It’s interesting to me how we often associate one part of life with another. For example, have you heard the expression, “That’s something to chew on?” When a person makes that statement, he’s not necessarily talking about consuming a food product; she could be talking instead about a concept that merits our most studied reflection.
The combination of consumption and reflection has been on my mind this week as I’ve made preparation for our service Sunday at our traditional worship hour in which we’ll be observing the Lord’s Supper. The Lord’s Supper is one of two “ordinances” in Baptist life (not “sacraments”), along with baptism. It reflects our obedience to Jesus’ command to remember his sacrifice and celebrate it accordingly. “Do This in Remembrance of Me” was the Jesus saying carved into every communion table at the front of every church I grew up in. But strangely, the observance itself was sporadic and inconsistent. I couldn’t tell you when those churches scheduled their observances. It just seemed to happen every now and then.
I want you to know that at Mountain Brook Baptist Church we observe the Lord’s Supper regularly. We observe it at least four times a year in the Sanctuary and on the last Sunday of the month at our contemporary service in Heritage Hall. We will do so this Sunday at 9 a.m. in our traditional worship. All of our observances are intended to bear witness to how serious we are about our obedience to Jesus’ teaching.
But sometimes I wonder if our regular observances might make the experience too perfunctory (which may be why the churches I grew up didn’t do it more regularly). Do we take the time to reflect on this signal act of worship? So, how might we give thought to what we’re consuming?
In the first place, understand and appreciate the incarnational nature of our salvation. God took on human flesh in Jesus so that our faith isn’t merely a smarmy spiritual exercise; it’s instead related to everyday life. The elements remind us of this incarnational aspect to our faith.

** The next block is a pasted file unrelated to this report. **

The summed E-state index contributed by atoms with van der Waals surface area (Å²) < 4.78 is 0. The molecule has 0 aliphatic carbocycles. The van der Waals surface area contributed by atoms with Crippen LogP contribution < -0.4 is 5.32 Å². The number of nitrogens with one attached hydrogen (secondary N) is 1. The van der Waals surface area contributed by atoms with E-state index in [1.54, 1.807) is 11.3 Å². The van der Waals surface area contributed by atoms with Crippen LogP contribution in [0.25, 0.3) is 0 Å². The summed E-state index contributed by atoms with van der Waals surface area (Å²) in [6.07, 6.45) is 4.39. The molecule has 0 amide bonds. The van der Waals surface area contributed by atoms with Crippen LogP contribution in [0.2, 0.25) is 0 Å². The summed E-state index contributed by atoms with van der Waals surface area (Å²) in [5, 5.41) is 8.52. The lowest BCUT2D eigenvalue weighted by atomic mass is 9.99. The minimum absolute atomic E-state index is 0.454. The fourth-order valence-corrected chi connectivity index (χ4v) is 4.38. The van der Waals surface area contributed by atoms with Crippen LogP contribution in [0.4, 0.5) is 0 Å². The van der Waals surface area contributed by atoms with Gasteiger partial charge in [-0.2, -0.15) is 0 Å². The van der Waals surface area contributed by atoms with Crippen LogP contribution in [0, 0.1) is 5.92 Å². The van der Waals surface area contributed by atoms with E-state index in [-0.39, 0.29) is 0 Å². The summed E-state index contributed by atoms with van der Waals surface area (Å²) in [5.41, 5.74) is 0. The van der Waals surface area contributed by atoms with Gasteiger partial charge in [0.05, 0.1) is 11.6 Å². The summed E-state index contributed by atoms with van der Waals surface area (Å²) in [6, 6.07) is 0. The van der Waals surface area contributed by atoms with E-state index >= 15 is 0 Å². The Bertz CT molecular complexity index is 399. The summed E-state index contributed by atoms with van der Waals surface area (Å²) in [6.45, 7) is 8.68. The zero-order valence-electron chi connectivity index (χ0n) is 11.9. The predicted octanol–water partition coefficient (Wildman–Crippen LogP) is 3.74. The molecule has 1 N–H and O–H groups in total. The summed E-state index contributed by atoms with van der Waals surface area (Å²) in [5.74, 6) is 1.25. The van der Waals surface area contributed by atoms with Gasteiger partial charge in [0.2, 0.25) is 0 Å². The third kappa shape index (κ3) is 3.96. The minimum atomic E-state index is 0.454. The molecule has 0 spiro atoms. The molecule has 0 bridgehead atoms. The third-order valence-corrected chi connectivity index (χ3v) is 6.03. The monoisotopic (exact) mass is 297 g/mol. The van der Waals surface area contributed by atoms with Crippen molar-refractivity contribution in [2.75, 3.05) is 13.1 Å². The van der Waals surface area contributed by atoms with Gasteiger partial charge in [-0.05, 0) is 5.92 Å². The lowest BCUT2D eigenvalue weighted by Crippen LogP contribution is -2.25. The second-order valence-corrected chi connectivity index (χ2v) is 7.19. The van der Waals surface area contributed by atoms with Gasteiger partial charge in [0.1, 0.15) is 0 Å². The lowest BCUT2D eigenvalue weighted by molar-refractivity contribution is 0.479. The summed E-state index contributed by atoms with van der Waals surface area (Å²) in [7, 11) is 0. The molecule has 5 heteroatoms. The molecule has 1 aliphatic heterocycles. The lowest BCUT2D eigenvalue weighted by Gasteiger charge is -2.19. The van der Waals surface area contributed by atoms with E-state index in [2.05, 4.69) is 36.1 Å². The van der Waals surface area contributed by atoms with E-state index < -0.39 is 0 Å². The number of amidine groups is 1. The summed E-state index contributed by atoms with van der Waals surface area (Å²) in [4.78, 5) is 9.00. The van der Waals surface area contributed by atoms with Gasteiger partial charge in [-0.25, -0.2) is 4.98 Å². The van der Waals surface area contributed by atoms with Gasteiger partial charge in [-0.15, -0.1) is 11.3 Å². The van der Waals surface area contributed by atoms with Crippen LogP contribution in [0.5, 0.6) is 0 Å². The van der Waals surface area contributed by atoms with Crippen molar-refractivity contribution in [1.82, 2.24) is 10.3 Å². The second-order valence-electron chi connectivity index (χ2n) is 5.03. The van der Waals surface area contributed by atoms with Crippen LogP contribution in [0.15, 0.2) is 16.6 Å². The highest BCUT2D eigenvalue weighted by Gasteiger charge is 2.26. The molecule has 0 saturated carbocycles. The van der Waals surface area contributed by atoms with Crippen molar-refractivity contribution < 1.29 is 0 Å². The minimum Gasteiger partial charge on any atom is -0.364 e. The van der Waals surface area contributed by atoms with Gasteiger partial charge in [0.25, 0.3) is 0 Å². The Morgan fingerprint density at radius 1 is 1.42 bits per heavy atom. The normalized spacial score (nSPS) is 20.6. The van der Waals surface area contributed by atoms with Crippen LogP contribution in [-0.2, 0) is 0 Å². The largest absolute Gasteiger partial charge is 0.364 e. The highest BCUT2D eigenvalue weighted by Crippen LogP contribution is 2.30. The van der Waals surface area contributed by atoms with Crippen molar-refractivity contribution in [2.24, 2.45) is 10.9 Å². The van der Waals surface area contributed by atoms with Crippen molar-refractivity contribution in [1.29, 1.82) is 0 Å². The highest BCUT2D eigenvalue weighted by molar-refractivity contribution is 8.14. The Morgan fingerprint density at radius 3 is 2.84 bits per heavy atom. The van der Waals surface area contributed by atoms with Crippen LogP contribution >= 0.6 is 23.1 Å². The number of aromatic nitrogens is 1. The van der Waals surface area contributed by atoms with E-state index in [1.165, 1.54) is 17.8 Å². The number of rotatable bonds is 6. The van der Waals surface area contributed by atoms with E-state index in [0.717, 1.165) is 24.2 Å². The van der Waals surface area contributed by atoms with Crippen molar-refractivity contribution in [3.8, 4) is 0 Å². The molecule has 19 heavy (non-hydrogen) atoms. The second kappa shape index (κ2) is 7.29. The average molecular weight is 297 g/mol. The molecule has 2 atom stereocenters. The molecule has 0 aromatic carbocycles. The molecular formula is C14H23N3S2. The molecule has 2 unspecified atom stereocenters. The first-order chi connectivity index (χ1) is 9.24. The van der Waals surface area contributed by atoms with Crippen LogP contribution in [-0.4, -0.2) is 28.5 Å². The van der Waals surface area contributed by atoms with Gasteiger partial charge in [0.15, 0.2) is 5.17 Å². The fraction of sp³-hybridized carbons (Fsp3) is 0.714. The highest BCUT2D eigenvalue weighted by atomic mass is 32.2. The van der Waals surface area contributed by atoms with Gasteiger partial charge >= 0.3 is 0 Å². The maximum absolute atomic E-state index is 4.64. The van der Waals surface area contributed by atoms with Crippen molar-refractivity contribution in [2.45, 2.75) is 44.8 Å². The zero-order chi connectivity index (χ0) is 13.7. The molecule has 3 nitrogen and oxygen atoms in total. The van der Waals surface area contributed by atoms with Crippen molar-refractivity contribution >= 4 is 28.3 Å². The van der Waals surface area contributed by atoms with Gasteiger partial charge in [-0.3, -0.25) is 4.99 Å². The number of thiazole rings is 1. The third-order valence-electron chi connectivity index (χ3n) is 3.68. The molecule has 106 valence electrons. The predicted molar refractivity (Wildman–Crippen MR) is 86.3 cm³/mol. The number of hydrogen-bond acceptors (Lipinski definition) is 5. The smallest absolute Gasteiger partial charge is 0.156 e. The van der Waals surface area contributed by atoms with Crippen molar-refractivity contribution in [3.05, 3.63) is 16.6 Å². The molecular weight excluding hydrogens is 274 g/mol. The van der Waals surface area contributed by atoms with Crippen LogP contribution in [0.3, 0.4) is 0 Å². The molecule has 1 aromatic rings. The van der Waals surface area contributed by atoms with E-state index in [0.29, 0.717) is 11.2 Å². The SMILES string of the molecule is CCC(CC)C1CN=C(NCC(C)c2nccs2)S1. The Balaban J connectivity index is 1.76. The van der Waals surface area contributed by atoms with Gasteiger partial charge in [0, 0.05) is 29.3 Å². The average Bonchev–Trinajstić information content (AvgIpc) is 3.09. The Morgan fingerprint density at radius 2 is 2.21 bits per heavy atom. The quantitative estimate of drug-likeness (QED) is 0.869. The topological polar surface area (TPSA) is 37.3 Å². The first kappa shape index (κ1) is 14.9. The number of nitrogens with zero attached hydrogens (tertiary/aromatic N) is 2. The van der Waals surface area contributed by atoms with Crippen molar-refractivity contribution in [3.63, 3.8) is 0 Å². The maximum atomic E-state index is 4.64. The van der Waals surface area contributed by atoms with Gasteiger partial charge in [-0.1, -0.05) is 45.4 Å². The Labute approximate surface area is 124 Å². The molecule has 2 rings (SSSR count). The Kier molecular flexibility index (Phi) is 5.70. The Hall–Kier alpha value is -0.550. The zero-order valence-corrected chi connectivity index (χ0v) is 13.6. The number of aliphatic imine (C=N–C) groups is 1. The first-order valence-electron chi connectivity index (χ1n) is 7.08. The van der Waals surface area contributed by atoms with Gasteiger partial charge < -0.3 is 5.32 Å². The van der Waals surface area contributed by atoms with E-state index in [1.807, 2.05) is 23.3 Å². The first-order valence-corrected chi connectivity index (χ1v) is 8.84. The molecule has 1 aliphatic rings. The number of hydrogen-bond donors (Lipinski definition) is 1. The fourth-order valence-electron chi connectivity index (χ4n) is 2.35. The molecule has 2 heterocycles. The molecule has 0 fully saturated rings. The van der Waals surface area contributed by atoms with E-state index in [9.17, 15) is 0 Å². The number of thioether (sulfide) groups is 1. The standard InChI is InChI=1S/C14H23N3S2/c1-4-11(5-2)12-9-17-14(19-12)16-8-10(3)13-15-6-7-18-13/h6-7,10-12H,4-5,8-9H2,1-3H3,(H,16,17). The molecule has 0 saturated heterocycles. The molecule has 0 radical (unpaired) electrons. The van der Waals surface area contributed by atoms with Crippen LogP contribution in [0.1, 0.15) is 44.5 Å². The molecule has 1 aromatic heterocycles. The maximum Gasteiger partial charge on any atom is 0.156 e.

Secondly, the Lord’s Supper is supposed to give us the chance to express our gratitude for how Jesus’ sacrifice does for us what we could never have done for ourselves. In other denominations, they speak of the Lord’s Supper as “Eucharist,” which comes from the Greek word for thanksgiving. When we receive the elements, they represent in part how all of life is a gift, both the abundant life we know in Christ here on earth and the eternal life we will know in heaven.
Lastly, it does remind us how the core of our faith involves sacrifice and risk. Jesus’ death points us to what is required of us who are serious about being his disciples. As the Body of Christ, the church continues to give of itself, believing that only then can transformation and resurrection happen.
I contend that such notions of the Lord’s Supper can ensure that our observances never stoop to the level of being mechanical or routine. Instead, I’d invite you to come this Sunday to our 9 a.m. worship service prepared to “take and eat and drink” and then reflect long afterward on how such activity bears witness to the gospel and our commitment to it, until the day comes when we observe it anew in the kingdom of heaven.
“Therefore, whoever eats the bread or drinks the cup in an unworthy manner will be guilty of sinning against the body and blood of the Lord” (1 Corinthians 11:27).